Select Soccer Silliness

Let us count the ways in which this (pasted below if you don't have Times Select) is silly:

1) It is silly that the NY Times makes you pay to read stories like these -- or any stories for that matter. It's hard to find anyone who doesn't think the NYT will come to regret this absurd and ill-conceived experiment. Paying for George Vecsey when you can get Rob Hughes for free is like buying Andy Rooney dinner in the hope that he'll sleep with you when Charlize Theron is already brushing her teeth in your bathroom. In a thong.

2) It is silly that George Vecsey has written this story, which he has clearly filed only because they've sent him over to Leipzig and he's got nothing else to write about until tomorrow when they actually do the draw. Sing the national anthem, don't, who cares? GV doesn't even convince us that he does. And who really gives a fock if Sepp Blatter tends to say things off the cuff? It's sort of refreshing, as a contrast to officials from American sports leagues who weigh every word like they're Scott friggin McLellan. I"m not seeing the harm here. What would GV have written about if it weren't for Blatter? The real problem is that Blatter, like all high-ranking FIFA officials, is irredeemably corrupt, but GV isn't really interested in that.

3) It is silly that GV thinks that playing the anthems lends "pomp and dignity" to sport, and that this is important. The dignity comes from the game itself, and how many people care about it. Fock the pomp.

4) It is silly that Blatter thinks that women should wear tighter outfits when they play soccer. Women, of course, should not be playing soccer at all.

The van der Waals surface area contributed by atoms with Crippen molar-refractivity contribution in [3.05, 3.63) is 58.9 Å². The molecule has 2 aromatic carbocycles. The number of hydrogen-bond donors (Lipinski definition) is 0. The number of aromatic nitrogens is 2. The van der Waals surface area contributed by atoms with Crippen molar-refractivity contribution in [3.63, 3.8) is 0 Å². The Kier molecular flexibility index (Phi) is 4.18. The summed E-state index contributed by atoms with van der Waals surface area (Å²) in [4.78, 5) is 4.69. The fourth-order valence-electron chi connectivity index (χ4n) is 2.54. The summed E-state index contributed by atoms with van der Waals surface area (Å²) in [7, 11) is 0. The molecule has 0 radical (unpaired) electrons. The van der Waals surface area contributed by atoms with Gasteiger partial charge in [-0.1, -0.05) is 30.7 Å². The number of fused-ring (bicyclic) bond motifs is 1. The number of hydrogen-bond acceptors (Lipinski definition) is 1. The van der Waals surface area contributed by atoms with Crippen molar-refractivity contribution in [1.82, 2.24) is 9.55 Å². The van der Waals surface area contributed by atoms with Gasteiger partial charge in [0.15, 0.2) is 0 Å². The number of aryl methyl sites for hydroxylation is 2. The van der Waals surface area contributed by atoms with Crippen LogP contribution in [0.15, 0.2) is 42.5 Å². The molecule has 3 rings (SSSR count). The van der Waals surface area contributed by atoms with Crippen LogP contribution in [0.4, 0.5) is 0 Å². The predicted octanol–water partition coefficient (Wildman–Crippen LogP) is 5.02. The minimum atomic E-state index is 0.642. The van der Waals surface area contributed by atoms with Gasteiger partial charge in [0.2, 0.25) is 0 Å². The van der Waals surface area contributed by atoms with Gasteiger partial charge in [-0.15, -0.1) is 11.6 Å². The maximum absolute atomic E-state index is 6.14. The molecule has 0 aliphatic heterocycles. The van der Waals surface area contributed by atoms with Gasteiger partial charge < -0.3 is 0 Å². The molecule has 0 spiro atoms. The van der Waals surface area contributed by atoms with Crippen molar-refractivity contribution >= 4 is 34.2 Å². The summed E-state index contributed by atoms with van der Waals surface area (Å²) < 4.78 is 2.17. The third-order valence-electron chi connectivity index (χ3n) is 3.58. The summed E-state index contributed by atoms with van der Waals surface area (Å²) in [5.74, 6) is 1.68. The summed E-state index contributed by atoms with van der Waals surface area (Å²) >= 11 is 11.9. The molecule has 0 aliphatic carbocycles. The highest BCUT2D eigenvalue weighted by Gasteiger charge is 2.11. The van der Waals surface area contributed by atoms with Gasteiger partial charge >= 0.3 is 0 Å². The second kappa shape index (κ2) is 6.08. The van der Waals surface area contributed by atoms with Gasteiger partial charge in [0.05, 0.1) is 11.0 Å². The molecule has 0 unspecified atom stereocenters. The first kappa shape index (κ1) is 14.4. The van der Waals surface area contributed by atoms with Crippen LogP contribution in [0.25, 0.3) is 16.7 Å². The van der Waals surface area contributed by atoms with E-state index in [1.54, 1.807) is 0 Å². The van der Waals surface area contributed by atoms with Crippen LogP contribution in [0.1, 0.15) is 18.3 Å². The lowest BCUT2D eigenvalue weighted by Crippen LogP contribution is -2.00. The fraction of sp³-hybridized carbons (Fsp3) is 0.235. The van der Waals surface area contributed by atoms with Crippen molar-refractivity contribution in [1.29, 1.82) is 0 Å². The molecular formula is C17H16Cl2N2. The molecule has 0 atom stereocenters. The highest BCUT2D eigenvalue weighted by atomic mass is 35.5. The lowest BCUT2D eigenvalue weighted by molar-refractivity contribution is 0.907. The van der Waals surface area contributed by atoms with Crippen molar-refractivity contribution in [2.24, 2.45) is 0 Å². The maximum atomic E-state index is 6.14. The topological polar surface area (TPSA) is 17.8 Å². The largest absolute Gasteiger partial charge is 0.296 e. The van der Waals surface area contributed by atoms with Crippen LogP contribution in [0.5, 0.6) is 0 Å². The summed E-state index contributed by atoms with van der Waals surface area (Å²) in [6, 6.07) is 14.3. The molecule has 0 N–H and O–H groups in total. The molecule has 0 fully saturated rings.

kidding, kidding.

Blatter's Blather Besmirching Soccer

Published: December 8, 2005

Leipzig, Germany

ONE of the great rituals of sport is going to survive. For a few tense days recently, it seemed that the singing of the national anthems at all World Cup games was going to be booted toward oblivion, not only by the sport's resident hooligans but also by the free-associating major-domo of world soccer, Joseph S. Blatter.

After a nasty scene in Turkey, Blatter blurted to the Swiss weekly Schweizer Illustrierte: "I feel this whistling shows a great lack of respect and is disparaging to national pride. I wonder, therefore, whether it even makes sense to play these national anthems."

Blatter, who is known as Sepp, surely knows that anthems are an intrinsic part of the greatest sports event on the globe. The players march out, stand in line and move their lips as if they actually know the words to their national anthem. Some soccerphobes equate this ceremony with more ominous mass stirrings, like to tramping armies. George Orwell once labeled international matches "orgies of hatred," words often dusted off by the British news media.

I, however, see the soccer anthems as a touching gesture, matching the handshake line in the N.H.L. playoffs or the singing of "My Old Kentucky Home" at the Kentucky Derby.

For a few seconds, there is some pomp and dignity in sport, although quickly followed by the elbowing and the shoving, the name-calling and the gesturing - and that is the benign part - on the field. Sometimes in the stands or city streets, it gets worse.